I’ve realised that I have been talking a lot about cosy crime books recently – it seems that in times of stress I really do find them comforting. I generally revert to old favourites – Margery Allingham, Catherine Aird, Dorothy L Sayers… At the moment I am mostly (but not exclusively) reading familiar authors but have been seeking out new to me titles. They have the double advantage of seeming comfortingly well known whilst still being exciting new stories.
I am not alone either. I remember early on in lockdown reading a piece by Robin Stevens about how the reading of crime fiction always increases in times of crisis. Apparently it is because it is (perhaps subconsciously) reassuring to read a book which has very human problems we know will be neatly solved by the end. I think we can all see the appeal of that!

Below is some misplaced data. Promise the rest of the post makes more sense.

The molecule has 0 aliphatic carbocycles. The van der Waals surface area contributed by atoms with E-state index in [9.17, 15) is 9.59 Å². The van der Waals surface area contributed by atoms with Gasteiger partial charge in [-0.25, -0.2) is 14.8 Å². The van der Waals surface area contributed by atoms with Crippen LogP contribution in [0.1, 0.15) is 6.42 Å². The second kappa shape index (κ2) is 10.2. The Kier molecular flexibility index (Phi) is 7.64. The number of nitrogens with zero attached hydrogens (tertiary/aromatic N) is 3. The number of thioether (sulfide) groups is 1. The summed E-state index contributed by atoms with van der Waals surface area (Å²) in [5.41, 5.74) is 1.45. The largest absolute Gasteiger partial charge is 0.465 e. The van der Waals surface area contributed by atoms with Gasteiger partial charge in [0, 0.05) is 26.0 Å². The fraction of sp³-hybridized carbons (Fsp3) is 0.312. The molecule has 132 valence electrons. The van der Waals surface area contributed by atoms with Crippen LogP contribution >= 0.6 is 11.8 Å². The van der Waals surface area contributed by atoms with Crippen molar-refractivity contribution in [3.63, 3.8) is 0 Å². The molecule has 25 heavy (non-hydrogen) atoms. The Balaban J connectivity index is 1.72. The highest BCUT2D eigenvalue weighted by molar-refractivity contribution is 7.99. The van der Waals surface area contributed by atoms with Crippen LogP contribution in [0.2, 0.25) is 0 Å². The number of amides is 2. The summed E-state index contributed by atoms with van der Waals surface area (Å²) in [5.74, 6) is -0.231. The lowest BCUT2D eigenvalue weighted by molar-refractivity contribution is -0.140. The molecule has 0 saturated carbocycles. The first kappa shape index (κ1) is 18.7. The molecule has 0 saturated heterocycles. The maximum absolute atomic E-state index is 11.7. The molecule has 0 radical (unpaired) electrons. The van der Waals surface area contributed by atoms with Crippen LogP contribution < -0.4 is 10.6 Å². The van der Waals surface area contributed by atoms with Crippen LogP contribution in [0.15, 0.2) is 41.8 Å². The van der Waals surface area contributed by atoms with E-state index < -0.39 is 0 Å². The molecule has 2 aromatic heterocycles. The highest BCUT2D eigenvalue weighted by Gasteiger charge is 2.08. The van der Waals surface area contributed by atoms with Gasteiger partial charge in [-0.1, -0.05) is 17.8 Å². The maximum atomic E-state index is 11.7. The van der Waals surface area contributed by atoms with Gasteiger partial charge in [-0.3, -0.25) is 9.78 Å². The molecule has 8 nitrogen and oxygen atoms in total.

For me, there are some stricter rules. I do not like books where it turns out the narrator – or someone whose thoughts we can follow – is the murderer. That breaks one of the rules of golden age detective fiction, although it is one Agatha Christie was happy to break – she is well know for breaking many of them! I do hate getting emotionally attached to the villain.
I also like to have a fair chance of solving the murder myself. All the detective’s clues should be available to me otherwise it just isn’t fair. I love Ngaio Marsh but Alleyn has a terrible habit of saying something along the lines of, ‘I’ll tell you on the way.’ to Inspector Fox and we never get to see that scene. It’s a bit infuriating sometimes.
I do also have an issue with books where it turns out the murder was in fact a suicide. This is a problem which is very specific to me but I just don’t enjoy those stories nearly as much.
I have however been having a lovely time indulging my taste for cosy mysteries. They are a balm I can highly recommend.